Panorama Logging with NFS

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Panorama Logging with NFS

I'm currently making a log concept for our new PaloAlto firewall environment for our new internet perimeter. I have a few questions about that.

Here is what we want to build:

- a two stage firewall concept

- outer firewall is a PA-5050 cluster with Threat and URL

- inner firewall is a PA-5020 cluster with just firewalling

- inbetween of the two clusters is the DMZ with about 70 servers

- 150 Mbit/s internet bandwidth

- 5'000 users who will do webbrowsing over these two firewall clusters

Currently we have one Check Point cluster which will be replaced by the mentioned PA firewalls.

We have about 12 million (12x10^6) sessions per day and log files of 1.2 GB each day. Every session is logged.

I analyzed the log DB of our PA-500 we already have and found that the PA will need about 6 times more log space per session than a Check Point firewall (correct me if I'm wrong).

So I expect to have about 6 GB log data per day per firewall. 12 GB with both firewall stages involved. Half a year of log will need about 2.1TB storage. With future growth even more.

My questions:

- are these calculations realistic?

- With vdisk: can Panorama use more than 2 TB disk space with the new VMFS5 on vSphere 5.x (which can 64 TB with physical compatibility!!)?

- With NFS: What's the bandwith need from the firewall to Panorama and from Panorama to the NFSv3 Storage for 12 million sessions per day? How does the log flow look like?

- How will log querys perform on a Panorama log database of over 2 TB?

- What are your experiences with NFS log db storage?

- How does your log concept look in case you have such an environment?

Thanks in advance for your answers

L4 Transporter

Re: Panorama Logging with NFS

You have made some assumptions in your calculation which may end up causing issues with your result.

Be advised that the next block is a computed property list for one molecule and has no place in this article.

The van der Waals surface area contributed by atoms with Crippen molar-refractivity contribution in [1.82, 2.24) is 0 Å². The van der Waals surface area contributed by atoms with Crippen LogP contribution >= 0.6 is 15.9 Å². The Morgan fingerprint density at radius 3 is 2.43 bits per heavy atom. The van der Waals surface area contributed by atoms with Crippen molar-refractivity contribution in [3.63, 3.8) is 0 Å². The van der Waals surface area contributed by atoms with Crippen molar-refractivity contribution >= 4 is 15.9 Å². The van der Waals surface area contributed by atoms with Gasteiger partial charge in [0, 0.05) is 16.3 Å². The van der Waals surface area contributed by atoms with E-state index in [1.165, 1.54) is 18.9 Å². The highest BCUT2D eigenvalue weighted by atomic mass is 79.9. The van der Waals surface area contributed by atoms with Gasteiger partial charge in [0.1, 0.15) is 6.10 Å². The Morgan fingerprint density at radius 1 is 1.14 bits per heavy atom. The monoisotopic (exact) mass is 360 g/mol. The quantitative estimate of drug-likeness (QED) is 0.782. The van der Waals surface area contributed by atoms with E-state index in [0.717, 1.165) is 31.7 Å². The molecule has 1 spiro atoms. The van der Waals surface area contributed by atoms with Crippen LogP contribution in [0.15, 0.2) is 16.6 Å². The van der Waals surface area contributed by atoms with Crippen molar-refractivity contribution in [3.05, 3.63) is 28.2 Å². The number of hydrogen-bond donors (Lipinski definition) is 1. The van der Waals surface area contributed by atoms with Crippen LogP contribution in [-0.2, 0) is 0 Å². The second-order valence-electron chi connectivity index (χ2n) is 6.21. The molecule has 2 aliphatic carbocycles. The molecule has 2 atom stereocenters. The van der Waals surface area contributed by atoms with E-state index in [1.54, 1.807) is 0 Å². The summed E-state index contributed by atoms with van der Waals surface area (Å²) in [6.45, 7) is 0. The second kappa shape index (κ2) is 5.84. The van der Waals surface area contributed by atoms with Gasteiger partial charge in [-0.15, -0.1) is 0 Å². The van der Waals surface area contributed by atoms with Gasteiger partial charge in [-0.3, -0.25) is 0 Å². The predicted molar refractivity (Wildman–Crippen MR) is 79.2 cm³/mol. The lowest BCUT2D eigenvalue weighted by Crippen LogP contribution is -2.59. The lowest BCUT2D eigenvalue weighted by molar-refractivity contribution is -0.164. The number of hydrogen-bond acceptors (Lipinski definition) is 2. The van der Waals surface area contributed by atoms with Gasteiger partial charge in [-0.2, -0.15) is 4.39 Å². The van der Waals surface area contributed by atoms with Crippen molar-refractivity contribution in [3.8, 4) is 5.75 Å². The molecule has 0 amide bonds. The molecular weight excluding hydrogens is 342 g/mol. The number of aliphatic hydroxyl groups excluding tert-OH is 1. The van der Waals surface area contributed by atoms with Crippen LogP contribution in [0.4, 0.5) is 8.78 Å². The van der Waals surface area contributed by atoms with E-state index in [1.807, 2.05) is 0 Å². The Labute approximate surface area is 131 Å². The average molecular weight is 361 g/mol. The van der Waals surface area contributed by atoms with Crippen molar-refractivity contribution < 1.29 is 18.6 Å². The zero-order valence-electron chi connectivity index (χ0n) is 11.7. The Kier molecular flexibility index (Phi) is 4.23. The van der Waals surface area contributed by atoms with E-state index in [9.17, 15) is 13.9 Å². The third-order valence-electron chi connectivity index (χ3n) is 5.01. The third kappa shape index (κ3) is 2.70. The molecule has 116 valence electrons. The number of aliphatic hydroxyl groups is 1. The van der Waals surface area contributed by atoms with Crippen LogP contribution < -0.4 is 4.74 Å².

When you said that you "analyzed the log DB of our PA-500" were you referring to a device which is seeing the same traffic as the CheckPoint cluster you wish to replace? If the PA-500 was not seeing the same sessions it may be hard to accurately say the 6x log space factor is true. Palo Alto Networks devices log on every app transition so it is possible they could generate many more logs than the CheckPoint boxes.

You can use an average log size of 600 bytes for calulation purposes. There is more information on the "Panorama Logging Suggestions" doc on KP which explains this calculation (https://live.paloaltonetworks.com/docs/DOC-1921).

We have not tested yet with VMFS5 to determine if the support will work out of the box. We cannot guarantee there will not be issue if you were to try the configuration with Panorama.

L6 Presenter

Re: Panorama Logging with NFS

I think its not uncommon (specially when it comes to these huge amount of logs) that one use Panorama only for somewhat shortterm digging and setup a dedicated syslogserver (either something just syslog-ng based or something more expensive such as Splunk or even Arcsight).

This way the syslogserver will do all the archiving (and you can setup filters of what you want to save and which compression you wish to use - compared to Panorama who saves everything that each PAN unit is throwing at it) while the Panorama have the full blown easy to click GUI as you get with ACC.

The Panorama can then also perform daily or weekly pdf-reports for management. Where the syslogserver is used to dig into logs which are older than they can fit in the Panorama (if you lets say retain logs in Panorama for the last 90 days (3 months) or so).

On the other hand - how did the huge companies (often refered to by the marketing) setup their logging?

I have also seen (I think it was in this forum) that each PAN device can roughly spit out 7000-9000 logrows/second as a peak. Dunno what happens when it got to much to do (if the logs are queued up or if they are just thrown away) - anyone who knows more details of the internals of PAN logging?

Juniper for example have a "Oops - missed some" when the internal logengine cannot deal with all the logentries produced by the fabric.


And a small tip regarding your design (which on the other hand is a matter of taste ;-)

You could setup an outer-dmz and an inner-dmz on dedicated interfaces of each firewall and put your clients in the core.

Like so:

outer net <-> outer firewall <-> core <-> inner firewall <-> servers (inner-dmz)

clients <-> core

outer-dmz <-> outer firewall

inner-dmz <-> inner firewall

This way a client who needs to reach the outer net will be:

client <-> core <-> outer firewall <-> outer net

while if it wants to reach an internal server it will be:

client <-> core <-> inner firewall <-> server (inner-dmz)

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